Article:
In a public email exchange acquired by the Middletown Eye, Barbara Senges associate school superintendent, recently revealed that Bielfield Elementary and Farm Hill Elementary have been designated "in need of improvement," under federal No Child Left Behind regulations. Both schools failed to meet federal standards for Annual Yearly Progress (AYP) two years in a row, and as such, must offer choice to parents of students attending the school.
Last week, Superintendent Michael Frechette indicated that these results were "under embargo" by the Connecticut Department of Education, and as such, he was not allowed to comment on them.
However, Senges' email, distributed to the entire Board of Education, school administrators, some school principals, and some residents, gives specific information on the designation, and the school administrations' response:
"A little over a week ago, we were notified by the State Department of Education that as Farm Hill and Bielefield (both Title I schools under NCLB) are now identified under NCLB (No Child Left Behind) as “In Need of Improvement”, that we were required to offer school choice to a school that made AYP and had available space. Wesley fit the bill. The State also indicated that as we had only a limited number of spaces available at Wesley, that we should offer the seats to those students at Farm Hill and Bielefield designated as Title I (Free or Reduced Lunch Students achieving below grade level). Students at Bielefield and Farm Hill in grades 3 and 4 who fit this profile were called and offered a few available seats."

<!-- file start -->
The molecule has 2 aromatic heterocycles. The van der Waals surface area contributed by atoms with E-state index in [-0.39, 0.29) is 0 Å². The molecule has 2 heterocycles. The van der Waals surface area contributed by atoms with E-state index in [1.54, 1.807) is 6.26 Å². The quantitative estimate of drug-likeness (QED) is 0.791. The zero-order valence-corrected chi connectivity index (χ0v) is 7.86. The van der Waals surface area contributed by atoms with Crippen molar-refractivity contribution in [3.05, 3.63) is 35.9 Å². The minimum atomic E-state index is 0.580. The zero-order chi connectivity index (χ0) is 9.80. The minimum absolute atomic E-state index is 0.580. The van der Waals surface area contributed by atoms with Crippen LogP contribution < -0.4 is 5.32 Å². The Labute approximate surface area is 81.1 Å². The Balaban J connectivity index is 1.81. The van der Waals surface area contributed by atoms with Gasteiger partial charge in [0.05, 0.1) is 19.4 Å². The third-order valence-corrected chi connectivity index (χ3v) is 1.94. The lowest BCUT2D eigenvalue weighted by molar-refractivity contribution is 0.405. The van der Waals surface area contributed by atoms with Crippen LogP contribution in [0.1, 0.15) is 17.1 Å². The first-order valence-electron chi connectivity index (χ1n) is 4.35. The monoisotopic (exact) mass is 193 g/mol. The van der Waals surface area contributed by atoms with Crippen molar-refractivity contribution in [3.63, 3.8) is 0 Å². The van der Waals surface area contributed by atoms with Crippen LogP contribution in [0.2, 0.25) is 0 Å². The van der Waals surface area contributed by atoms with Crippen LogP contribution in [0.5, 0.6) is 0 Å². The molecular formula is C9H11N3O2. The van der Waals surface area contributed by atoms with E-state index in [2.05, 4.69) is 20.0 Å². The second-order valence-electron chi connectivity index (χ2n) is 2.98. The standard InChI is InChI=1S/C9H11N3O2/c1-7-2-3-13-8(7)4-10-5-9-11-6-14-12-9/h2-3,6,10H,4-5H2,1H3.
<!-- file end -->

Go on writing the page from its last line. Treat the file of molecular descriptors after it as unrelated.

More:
At least one Board of Education member was incensed enough about receiving the information three days after the most recent BOE meeting. In a response to Senges, Sheila Daniels wrote:
"Why was the issue mentioned below not brought to the attention of the Board at Tuesday night's meeting? Waiting until after the fact to inform the Board or having the Board be informed by a member of the public is not good practice."
While the district is required to offer choice to parents whose children attend a school labeled "in need of improvement," Senges explained that the school administration decided to arbitrarily offer choice to a set of parents and students, some of whom were late kindergarten registrants, others of whom are low-performing "Title 1" students, which Senges describes as "(Free or Reduced Lunch Students achieving below grade level)." The late kindergarten registrants were informed that they could chose a different school because of potential overcrowding in classrooms.
In her email, Senges indicates that the state gave the district the latitude to offer choice to a limited number of parents and students.
Last year's elementary school redistricting was expected to create achievement issues in some elementary schools, and other elementary schools in Middletown are reported to have failed to reach AYP last academic year.